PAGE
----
First things first, if you suspect that it is ringworm, DON'T share brushes, or any tack with any other animal, and wash your hands after touching him, it can also be spread by direct contact between horses, so if you can keep him from touching other horses then do it.
Ringworm isn't a worm as such, it's a fungal infection/dermatitis and is similar to rainrot, and it will often show up if the horse has inadequate immune system or is low in vits and mins. Horses under 3 tend to get it more so than Adult horses because the immunity of that horse hasn't been built up to it's maximum yet. So you need to be treating it with an anti-fungal cream or wash of some sort and just keep an eye on it. Using an anti-fungal shampoo all over your colt would probably be your best bet.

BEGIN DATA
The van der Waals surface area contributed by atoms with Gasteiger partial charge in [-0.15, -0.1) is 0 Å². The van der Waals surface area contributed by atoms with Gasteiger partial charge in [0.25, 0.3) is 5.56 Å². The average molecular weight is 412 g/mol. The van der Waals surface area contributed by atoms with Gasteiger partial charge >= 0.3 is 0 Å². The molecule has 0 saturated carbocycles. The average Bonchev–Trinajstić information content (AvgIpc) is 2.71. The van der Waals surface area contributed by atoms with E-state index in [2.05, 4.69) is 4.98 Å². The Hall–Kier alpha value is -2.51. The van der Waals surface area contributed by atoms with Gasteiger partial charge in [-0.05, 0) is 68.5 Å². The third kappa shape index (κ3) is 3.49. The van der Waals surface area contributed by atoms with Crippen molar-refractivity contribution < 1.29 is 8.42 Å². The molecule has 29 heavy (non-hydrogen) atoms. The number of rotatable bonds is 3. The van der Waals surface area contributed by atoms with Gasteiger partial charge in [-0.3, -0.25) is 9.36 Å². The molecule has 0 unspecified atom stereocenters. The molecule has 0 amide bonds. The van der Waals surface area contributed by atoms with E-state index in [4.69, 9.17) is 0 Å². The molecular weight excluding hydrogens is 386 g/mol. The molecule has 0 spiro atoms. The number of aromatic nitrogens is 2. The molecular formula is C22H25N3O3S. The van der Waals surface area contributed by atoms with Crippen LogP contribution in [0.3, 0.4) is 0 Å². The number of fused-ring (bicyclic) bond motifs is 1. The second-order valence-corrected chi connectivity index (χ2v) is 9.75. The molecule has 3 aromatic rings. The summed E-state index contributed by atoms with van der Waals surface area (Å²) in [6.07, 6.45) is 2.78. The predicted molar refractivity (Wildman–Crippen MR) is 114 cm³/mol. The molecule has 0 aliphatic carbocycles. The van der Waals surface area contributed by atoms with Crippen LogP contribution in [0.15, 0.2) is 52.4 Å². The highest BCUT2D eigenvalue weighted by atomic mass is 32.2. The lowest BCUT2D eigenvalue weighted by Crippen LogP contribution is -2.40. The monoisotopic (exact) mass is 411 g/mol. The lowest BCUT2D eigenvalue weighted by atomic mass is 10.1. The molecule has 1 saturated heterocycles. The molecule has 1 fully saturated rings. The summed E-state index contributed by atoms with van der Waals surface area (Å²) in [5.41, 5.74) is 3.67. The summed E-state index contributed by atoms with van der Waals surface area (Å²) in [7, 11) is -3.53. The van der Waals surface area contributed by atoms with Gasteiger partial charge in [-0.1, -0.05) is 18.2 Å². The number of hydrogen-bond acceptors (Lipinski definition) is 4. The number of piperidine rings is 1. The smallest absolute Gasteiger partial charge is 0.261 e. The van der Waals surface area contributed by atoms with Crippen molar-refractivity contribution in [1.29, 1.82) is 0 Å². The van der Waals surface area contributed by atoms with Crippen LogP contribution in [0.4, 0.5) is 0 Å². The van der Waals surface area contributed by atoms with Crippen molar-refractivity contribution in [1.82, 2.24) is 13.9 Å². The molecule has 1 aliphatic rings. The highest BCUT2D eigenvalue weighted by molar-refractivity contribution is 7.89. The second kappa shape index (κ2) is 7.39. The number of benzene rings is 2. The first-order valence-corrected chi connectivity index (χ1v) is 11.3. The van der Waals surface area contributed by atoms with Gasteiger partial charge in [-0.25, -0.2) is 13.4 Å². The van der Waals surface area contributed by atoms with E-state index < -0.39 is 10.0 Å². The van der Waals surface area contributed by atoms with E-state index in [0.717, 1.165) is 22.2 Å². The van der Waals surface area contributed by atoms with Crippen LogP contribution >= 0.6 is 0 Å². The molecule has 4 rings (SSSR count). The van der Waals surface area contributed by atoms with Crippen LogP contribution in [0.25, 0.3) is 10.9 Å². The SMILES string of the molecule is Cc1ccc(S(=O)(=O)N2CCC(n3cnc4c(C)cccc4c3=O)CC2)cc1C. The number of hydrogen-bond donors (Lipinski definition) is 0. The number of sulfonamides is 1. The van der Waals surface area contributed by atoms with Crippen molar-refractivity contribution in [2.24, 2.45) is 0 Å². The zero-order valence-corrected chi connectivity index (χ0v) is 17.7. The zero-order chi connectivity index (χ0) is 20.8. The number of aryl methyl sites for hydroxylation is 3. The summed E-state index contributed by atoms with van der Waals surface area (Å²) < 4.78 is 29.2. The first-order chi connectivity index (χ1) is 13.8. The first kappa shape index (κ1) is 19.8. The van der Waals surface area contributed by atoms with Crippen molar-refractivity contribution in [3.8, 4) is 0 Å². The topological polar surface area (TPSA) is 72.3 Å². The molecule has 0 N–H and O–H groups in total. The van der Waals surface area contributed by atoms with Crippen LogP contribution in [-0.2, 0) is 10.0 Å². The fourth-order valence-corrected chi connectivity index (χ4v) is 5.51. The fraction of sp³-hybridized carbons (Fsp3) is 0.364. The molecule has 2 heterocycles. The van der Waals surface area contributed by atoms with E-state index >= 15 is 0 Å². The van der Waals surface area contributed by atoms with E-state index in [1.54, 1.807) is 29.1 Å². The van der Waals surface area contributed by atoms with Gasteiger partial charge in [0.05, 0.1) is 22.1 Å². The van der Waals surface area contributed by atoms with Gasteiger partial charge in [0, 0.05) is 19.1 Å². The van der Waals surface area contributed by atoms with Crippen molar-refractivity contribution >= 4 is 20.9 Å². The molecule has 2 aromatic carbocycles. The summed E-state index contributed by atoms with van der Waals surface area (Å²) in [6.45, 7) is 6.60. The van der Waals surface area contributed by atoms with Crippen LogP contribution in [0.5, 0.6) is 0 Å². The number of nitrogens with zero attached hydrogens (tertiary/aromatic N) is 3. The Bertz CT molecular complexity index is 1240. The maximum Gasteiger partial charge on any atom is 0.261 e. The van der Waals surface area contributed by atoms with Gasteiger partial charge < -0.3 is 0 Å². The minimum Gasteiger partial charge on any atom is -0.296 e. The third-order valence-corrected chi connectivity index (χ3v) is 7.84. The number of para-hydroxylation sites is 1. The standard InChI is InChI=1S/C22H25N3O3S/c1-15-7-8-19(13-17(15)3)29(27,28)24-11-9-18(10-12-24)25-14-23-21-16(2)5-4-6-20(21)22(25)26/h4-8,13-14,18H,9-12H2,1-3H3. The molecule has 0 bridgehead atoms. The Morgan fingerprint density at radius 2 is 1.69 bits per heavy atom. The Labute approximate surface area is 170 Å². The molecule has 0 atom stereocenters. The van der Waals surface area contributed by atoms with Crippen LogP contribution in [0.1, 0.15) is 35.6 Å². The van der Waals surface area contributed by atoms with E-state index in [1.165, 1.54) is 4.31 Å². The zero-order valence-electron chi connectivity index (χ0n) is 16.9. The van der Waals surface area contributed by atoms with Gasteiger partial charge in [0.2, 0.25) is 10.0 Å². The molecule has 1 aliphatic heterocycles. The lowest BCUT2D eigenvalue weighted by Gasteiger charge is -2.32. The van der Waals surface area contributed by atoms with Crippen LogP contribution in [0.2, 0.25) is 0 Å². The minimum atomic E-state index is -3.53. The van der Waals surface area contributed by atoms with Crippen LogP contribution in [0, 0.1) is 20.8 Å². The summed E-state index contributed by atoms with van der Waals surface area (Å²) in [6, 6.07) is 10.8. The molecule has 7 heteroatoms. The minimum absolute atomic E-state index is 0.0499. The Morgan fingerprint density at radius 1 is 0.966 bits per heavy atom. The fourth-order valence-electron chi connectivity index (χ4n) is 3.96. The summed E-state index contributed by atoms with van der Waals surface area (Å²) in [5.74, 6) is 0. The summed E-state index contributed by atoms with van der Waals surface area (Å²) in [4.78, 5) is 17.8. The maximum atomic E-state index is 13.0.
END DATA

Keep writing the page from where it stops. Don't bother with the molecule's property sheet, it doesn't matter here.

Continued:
It can be spread not just to other horses, but to dogs, cats, pigs, sheep etc, plus yourself.
Can we have pictures? As my mare had something that was described the same way you would describe ringworm, but when shown pictures it was obvious that it wasn't ringworm.
toothpaste works because it dries out the ringworm, ringworm favours warm wet conditions, and toothpaste dries it out the same way it dries out pimples on humans.
It also hates airflow, so the more air it gets exposed to, the better the chance of getting rid of it.
****, my vet nursing courses are making sense already